4. Do you believe that guidance from regulatory agencies is applicable and sufficient? What more could be done?

BertrandBertrand Rochat: “Many labs perform quantitative analyses with QQQ–MS under international certified rules. This means that, in general, there is a rather high degree of conservatism. Thus, it is not obvious that these labs will change their mind in favor of HRMS. Moreover, for some of these labs, the replacement of QQQ–MS by HRMS is really not useful: targeted HRMS acquisitions (SIM, PRM) are not better than SRMs on QQQ–MS. But for many other labs, the use of HRMS (performing HR-full scan) instead of QQQ–MS (performing ion transitions) can be truly useful because, on the top of targeted quantitative analysis (that can be performed on both QQQ and HRMS instruments), HRMS can bring additional, useful and unexpected information. Therefore, I believe that national authorities should understand the capabilities of HRMS (e.g. global acquisition and retrospective data treatment) and truly promote HRMS in certified analyses.”

DiegoDiego Cortes: “In the case of HRMS, the ability to perform both qualitative and quantitative analysis is very appealing. From a drug discovery pIn general, the current guidance on validating a bioanalytical method appears to be sufficient and additional guidelines may not be needed; regulatory guidelines are not specific with respect to the type of LC–MS platform used. There are several published, small molecule HRMS-based quantitative assays considered fully validated and compliant with current guidelines. However, the bioanalytical community still needs to come together regarding specific recommendations for HRMS-specific approaches and certain parameters, such as the use of mass extraction windows, and how to best apply them in validated methods applied to regulated studies. This could be achieved through White Papers, based on best practices developed within pharmaceutical companies and CROs.”

GraemeGraeme Clark: “Regulatory agencies do not preclude the use of HRMS in quantitative environments and if the technology was required to offer the necessary level of selectivity, (and backed up with scientific rationale), I do not believe there would be any resistance. What would be useful is an understanding from these bodies of how many, if any, submissions have been made to them using the technique. There will always be a reluctance to adopt a technology if companies feel the regulatory agency will push back on its use and as such a concern over ‘who’s going to jump first?’ will always exist.”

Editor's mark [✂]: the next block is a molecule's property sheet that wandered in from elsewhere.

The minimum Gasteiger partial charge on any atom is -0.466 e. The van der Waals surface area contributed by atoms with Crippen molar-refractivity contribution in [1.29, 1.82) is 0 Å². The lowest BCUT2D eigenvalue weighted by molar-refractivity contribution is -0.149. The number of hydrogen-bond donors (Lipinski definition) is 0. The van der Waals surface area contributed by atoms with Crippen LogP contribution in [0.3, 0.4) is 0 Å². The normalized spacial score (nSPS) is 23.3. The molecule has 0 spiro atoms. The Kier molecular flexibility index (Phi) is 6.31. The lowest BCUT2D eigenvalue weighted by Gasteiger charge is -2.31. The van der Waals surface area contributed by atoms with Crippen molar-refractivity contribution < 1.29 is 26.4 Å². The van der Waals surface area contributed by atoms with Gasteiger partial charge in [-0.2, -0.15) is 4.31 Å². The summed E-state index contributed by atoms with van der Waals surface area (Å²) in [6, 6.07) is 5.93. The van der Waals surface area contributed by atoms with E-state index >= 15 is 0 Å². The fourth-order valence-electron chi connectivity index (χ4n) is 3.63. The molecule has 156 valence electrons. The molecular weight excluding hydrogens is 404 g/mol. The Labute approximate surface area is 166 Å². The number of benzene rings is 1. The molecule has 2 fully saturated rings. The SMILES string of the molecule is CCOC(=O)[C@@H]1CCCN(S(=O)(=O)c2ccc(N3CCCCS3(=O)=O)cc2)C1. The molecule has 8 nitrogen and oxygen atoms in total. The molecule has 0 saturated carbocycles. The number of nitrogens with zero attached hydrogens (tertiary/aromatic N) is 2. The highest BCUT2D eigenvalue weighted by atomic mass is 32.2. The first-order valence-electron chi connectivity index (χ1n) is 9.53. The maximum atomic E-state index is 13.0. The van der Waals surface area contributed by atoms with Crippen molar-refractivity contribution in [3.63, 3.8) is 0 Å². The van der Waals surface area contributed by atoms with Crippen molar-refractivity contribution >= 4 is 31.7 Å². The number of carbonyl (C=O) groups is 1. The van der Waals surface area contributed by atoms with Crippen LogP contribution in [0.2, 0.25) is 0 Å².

IanIan Edwards: “Guidance from regulatory agencies is geared toward established chromatographic methods (small molecule) and ligand binding assays (large molecule), but they also have the scope to cover LC–MS. This leaves the sponsor to work within the constraints of the guidelines, which state clearly that for data supporting regulatory submissions, the method should be fully validated according to the validation acceptance criteria. For protein quantification by LC–MS/MS using the surrogate peptide approach, consensus recommendations from the bioanalytical industry exist to guide analysts in developing a validated assay. For emerging techniques such as intact protein quantification, dialogue, and recommendations from industry panels will be required to help guide how to approach the development of assays including data processing standards.”

ScottScott Summerfield: “Regulators base their opinions on the filings that come across their desks. If we, as an industry present a good scientific rationale for the selection of HRMS and show a convincing package of method and system validation then the regulators will accept the case.”

TimTimothy Garrett: “I’m not an expert in this, but I do see a gap in how we deal with quality control of multiple metabolites in a single run compared to a single analyte.”

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